Tortured Memories—Of Yoo and Hillary—Legal Memoranda in the Shape of History

If true, the allegations that Hillary Clinton as a young lawyer assisting the congressional Watergate investigation sought to hide files, and the precedents within them, in order to deny Richard Nixon legal counsel in the context of an anticipated impeachment inquiry are once quaint and deeply troubling. The story is quaint because it is reminiscent of the well-told tales of first law students hiding materials in inappropriate places in the law library during moot court competitions. Neither Hillary’s alleged misdeed nor such law school chicanery is ethical, but neither would be modernly possible given the modern electronic nature of how we access materials today, be they books or files. So much for the quaint part.

Hillary’s alleged efforts to deny legal counsel to Nixon also conflicts with the position then taken by one of the most notable liberal members of the House, Don Edwards of California. Edwards had a reputation for taking brave stands against the remnants of Joe McCarthy’s House Un-American Activities Committee and the FBI abuses that ironically enough would give rise to the Keith case and FISA. Edwards did not see civil liberty with a partisan glint, and he was one of the strongest voices against those in the Democratic party perhaps we are now learning misadvised by the then Hillary Rodham advocating the denial of  legal counsel to President Nixon in his prospective impeachment trial.

So the troubling part of this swirling story is not just that the revelation may confirm a longer and deeper pattern of prevarication beyond the Bosnian sniper story , but also that it suggests a calculated distortion of the law aimed at adversely affecting both individual right and democratic process. Tonight on the NewsHour , New York Times reporter Eric Lichtbau called the newly released John Yoo memorandum “shoddy.” I think that an unfair characterization given the intelligence of Professor Yoo and an insufficiently nuanced characterization given the context of 2003 and the more careful analysis Marty Lederman is supplying on the topic on this site. It is a description that also fails to capture how ill-served the president and the executive branch have been by the unprecedented turnover and number of acting officials at the helm of the once venerable Office of Legal Counsel, which is intended not only to make tough calls that may be politically unpopular, but also to have the good sense to send back rough drafts of legal analysis or at least not circulate them for political acceptability. But however one pieces together the story of Messer’s. Bybee, Yoo, Levin, Goldsmith, Bradbury (I know I must be leaving someone out) in the OLC, the claimed offense of Mrs. Clinton is not sloppy, but corrupt, work.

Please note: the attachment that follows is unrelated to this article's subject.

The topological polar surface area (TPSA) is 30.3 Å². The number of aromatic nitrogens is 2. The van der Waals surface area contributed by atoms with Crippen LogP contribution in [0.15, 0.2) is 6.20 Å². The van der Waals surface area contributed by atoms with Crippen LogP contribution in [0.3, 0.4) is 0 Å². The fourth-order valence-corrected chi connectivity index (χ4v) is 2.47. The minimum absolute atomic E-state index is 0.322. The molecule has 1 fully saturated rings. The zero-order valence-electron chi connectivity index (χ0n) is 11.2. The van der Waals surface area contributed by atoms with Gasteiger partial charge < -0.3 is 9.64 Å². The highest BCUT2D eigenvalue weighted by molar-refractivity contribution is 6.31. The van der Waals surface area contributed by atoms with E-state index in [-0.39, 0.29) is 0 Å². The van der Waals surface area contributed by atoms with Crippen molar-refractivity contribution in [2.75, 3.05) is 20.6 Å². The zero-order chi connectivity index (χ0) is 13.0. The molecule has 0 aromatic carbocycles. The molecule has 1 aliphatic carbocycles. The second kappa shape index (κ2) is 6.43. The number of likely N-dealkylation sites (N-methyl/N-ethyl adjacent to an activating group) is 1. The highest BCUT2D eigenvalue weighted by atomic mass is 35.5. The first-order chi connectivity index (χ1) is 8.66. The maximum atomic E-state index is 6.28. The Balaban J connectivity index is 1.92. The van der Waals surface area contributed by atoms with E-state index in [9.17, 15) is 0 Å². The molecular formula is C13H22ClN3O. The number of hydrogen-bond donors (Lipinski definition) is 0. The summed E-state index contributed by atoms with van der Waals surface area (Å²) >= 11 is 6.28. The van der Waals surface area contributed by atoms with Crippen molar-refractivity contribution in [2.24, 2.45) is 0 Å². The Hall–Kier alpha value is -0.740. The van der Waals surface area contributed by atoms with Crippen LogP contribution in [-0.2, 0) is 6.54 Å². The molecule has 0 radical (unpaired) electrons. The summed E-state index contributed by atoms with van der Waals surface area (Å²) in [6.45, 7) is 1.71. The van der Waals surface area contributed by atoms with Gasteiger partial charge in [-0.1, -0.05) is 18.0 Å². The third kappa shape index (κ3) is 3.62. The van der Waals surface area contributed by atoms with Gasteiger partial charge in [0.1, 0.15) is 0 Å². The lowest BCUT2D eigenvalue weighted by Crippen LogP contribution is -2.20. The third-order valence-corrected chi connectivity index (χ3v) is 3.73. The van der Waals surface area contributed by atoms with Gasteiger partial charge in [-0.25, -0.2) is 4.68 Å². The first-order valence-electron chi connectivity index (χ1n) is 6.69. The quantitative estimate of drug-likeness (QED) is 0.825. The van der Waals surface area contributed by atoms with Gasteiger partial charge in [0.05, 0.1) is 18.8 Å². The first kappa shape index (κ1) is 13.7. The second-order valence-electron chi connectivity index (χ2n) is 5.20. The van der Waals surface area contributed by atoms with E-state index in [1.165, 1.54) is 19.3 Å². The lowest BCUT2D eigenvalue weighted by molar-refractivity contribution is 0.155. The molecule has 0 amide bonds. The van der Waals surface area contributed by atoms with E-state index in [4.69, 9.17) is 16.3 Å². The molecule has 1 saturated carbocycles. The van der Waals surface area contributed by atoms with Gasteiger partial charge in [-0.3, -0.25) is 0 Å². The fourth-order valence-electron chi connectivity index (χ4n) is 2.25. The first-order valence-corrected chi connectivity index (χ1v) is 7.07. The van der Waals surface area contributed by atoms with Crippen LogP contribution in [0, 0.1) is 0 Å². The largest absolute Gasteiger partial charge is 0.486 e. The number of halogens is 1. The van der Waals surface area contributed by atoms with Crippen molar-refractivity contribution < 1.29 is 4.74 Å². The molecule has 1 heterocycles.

Given the cultural significance of Mrs. Clinton’s run for the presidency, I hope the allegation proves false. It is healthier for the body politic for Mrs. Clinton to lose to Sen. Obama on the merits . If she is dispatched on character failing, it will stir up all the justified and unjustified animosities that her husband’s impeachment ordeal generates in public discussion. 

There is a different account of Hillary’s service in the Annual Survey of American Law. There it was written, “In 1974, while she was serving on the Impeachment Inquiry staff of the Judiciary Committee working on the Watergate proceedings, Hillary Rodham was Sara Ehrman’s houseguest for nine months.” As Ehrman tells it, “She was brilliant, she was a star, she could have done anything in Washington.”

It would be most unfortunate were “anything” now to have a much different meaning than what was intended by the Survey’s laudatory profile namely, in fact, she did anything she wanted, including putting herself above the law.